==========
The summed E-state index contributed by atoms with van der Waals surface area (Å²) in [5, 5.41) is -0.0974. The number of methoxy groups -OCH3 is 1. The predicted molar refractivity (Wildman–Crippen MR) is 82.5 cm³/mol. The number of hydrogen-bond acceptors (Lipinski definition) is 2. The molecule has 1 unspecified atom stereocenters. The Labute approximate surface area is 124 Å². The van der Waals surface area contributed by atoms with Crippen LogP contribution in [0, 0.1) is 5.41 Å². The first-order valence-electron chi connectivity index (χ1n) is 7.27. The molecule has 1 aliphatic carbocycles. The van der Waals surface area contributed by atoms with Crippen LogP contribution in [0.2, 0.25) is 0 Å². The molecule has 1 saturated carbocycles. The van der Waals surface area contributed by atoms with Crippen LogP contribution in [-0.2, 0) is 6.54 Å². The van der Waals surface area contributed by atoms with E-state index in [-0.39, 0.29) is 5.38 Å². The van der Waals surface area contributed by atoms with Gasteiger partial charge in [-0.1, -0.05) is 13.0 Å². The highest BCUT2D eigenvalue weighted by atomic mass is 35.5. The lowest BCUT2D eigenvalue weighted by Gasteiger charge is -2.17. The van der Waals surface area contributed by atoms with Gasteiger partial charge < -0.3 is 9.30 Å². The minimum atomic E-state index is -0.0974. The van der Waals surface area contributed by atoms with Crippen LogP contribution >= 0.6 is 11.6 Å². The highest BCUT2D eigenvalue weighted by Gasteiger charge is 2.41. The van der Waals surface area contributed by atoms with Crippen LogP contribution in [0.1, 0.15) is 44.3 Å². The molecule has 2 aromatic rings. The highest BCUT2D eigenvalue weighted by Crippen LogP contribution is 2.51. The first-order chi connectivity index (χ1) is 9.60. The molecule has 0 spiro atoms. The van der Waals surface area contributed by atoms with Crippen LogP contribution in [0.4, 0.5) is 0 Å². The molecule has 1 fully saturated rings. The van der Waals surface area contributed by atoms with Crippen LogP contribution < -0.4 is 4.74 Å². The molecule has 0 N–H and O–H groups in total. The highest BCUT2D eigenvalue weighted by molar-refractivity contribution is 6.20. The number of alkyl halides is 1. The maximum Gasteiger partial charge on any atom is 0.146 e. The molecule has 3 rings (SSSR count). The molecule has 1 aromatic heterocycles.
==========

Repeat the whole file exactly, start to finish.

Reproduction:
The summed E-state index contributed by atoms with van der Waals surface area (Å²) in [5, 5.41) is -0.0974. The number of methoxy groups -OCH3 is 1. The predicted molar refractivity (Wildman–Crippen MR) is 82.5 cm³/mol. The number of hydrogen-bond acceptors (Lipinski definition) is 2. The molecule has 1 unspecified atom stereocenters. The Labute approximate surface area is 124 Å². The van der Waals surface area contributed by atoms with Crippen LogP contribution in [0, 0.1) is 5.41 Å². The first-order valence-electron chi connectivity index (χ1n) is 7.27. The molecule has 1 aliphatic carbocycles. The van der Waals surface area contributed by atoms with Crippen LogP contribution in [0.2, 0.25) is 0 Å². The molecule has 1 saturated carbocycles. The van der Waals surface area contributed by atoms with Crippen LogP contribution in [-0.2, 0) is 6.54 Å². The van der Waals surface area contributed by atoms with E-state index in [-0.39, 0.29) is 5.38 Å². The van der Waals surface area contributed by atoms with Gasteiger partial charge in [-0.1, -0.05) is 13.0 Å². The highest BCUT2D eigenvalue weighted by atomic mass is 35.5. The lowest BCUT2D eigenvalue weighted by Gasteiger charge is -2.17. The van der Waals surface area contributed by atoms with Gasteiger partial charge < -0.3 is 9.30 Å². The minimum atomic E-state index is -0.0974. The van der Waals surface area contributed by atoms with Crippen LogP contribution >= 0.6 is 11.6 Å². The highest BCUT2D eigenvalue weighted by Gasteiger charge is 2.41. The van der Waals surface area contributed by atoms with Crippen LogP contribution in [0.1, 0.15) is 44.3 Å². The molecule has 2 aromatic rings. The highest BCUT2D eigenvalue weighted by Crippen LogP contribution is 2.51. The first-order chi connectivity index (χ1) is 9.60. The molecule has 0 spiro atoms. The van der Waals surface area contributed by atoms with Crippen LogP contribution in [0.4, 0.5) is 0 Å². The molecule has 1 fully saturated rings. The van der Waals surface area contributed by atoms with Crippen LogP contribution < -0.4 is 4.74 Å². The molecule has 0 N–H and O–H groups in total. The highest BCUT2D eigenvalue weighted by molar-refractivity contribution is 6.20. The number of alkyl halides is 1. The maximum Gasteiger partial charge on any atom is 0.146 e. The molecule has 3 rings (SSSR count). The molecule has 1 aromatic heterocycles.